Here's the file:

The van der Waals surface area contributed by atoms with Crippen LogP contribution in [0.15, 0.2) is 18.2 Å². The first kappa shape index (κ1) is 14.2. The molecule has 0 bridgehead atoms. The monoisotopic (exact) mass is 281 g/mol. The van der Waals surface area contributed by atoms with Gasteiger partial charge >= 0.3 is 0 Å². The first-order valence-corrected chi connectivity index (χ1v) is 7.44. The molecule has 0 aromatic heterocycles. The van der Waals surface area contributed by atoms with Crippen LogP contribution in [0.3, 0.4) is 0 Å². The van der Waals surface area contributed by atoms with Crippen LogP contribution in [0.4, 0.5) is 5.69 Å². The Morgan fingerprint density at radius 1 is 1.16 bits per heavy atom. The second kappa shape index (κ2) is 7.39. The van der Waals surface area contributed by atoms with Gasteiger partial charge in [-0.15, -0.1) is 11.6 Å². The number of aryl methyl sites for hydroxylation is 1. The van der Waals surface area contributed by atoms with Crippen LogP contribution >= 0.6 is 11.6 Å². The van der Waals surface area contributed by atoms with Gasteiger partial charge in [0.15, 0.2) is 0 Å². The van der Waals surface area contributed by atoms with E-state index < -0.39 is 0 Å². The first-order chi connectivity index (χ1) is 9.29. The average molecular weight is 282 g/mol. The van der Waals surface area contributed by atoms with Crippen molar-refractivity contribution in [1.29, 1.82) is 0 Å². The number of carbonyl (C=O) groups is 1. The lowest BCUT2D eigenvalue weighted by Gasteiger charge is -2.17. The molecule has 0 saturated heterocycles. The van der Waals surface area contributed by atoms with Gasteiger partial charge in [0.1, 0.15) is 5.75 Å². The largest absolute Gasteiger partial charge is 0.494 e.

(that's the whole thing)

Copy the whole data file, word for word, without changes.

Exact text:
The van der Waals surface area contributed by atoms with Crippen LogP contribution in [0.15, 0.2) is 18.2 Å². The first kappa shape index (κ1) is 14.2. The molecule has 0 bridgehead atoms. The monoisotopic (exact) mass is 281 g/mol. The van der Waals surface area contributed by atoms with Gasteiger partial charge >= 0.3 is 0 Å². The first-order valence-corrected chi connectivity index (χ1v) is 7.44. The molecule has 0 aromatic heterocycles. The van der Waals surface area contributed by atoms with Crippen LogP contribution in [0.3, 0.4) is 0 Å². The van der Waals surface area contributed by atoms with Crippen LogP contribution in [0.4, 0.5) is 5.69 Å². The Morgan fingerprint density at radius 1 is 1.16 bits per heavy atom. The second kappa shape index (κ2) is 7.39. The van der Waals surface area contributed by atoms with Gasteiger partial charge in [-0.15, -0.1) is 11.6 Å². The number of aryl methyl sites for hydroxylation is 1. The van der Waals surface area contributed by atoms with Crippen LogP contribution >= 0.6 is 11.6 Å². The van der Waals surface area contributed by atoms with Gasteiger partial charge in [0.15, 0.2) is 0 Å². The van der Waals surface area contributed by atoms with E-state index < -0.39 is 0 Å². The first-order chi connectivity index (χ1) is 9.29. The average molecular weight is 282 g/mol. The van der Waals surface area contributed by atoms with Crippen molar-refractivity contribution in [1.29, 1.82) is 0 Å². The number of carbonyl (C=O) groups is 1. The lowest BCUT2D eigenvalue weighted by Gasteiger charge is -2.17. The molecule has 0 saturated heterocycles. The van der Waals surface area contributed by atoms with Gasteiger partial charge in [0.1, 0.15) is 5.75 Å². The largest absolute Gasteiger partial charge is 0.494 e.